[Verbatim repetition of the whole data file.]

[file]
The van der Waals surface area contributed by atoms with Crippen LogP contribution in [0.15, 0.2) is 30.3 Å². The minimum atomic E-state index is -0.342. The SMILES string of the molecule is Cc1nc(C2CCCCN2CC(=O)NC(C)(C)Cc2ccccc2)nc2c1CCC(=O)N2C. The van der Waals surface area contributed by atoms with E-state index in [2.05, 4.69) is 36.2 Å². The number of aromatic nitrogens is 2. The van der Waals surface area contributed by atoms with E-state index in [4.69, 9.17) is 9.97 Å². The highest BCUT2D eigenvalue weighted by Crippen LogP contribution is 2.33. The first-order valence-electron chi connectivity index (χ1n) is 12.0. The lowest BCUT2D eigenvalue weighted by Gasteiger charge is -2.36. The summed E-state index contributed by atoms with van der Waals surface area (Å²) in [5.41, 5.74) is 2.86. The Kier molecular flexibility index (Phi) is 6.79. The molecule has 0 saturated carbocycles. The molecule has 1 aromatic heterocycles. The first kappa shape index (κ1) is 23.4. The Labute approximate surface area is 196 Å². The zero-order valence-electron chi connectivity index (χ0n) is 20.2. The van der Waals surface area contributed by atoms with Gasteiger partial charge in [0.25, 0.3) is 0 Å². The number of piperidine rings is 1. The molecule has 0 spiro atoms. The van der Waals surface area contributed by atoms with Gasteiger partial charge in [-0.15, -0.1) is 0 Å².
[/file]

The van der Waals surface area contributed by atoms with Crippen LogP contribution in [0.15, 0.2) is 30.3 Å². The minimum atomic E-state index is -0.342. The SMILES string of the molecule is Cc1nc(C2CCCCN2CC(=O)NC(C)(C)Cc2ccccc2)nc2c1CCC(=O)N2C. The van der Waals surface area contributed by atoms with E-state index in [2.05, 4.69) is 36.2 Å². The number of aromatic nitrogens is 2. The van der Waals surface area contributed by atoms with E-state index in [4.69, 9.17) is 9.97 Å². The highest BCUT2D eigenvalue weighted by Crippen LogP contribution is 2.33. The first-order valence-electron chi connectivity index (χ1n) is 12.0. The lowest BCUT2D eigenvalue weighted by Gasteiger charge is -2.36. The summed E-state index contributed by atoms with van der Waals surface area (Å²) in [5.41, 5.74) is 2.86. The Kier molecular flexibility index (Phi) is 6.79. The molecule has 0 saturated carbocycles. The molecule has 1 aromatic heterocycles. The first kappa shape index (κ1) is 23.4. The Labute approximate surface area is 196 Å². The zero-order valence-electron chi connectivity index (χ0n) is 20.2. The van der Waals surface area contributed by atoms with Gasteiger partial charge in [0.25, 0.3) is 0 Å². The number of piperidine rings is 1. The molecule has 0 spiro atoms. The van der Waals surface area contributed by atoms with Gasteiger partial charge in [-0.15, -0.1) is 0 Å².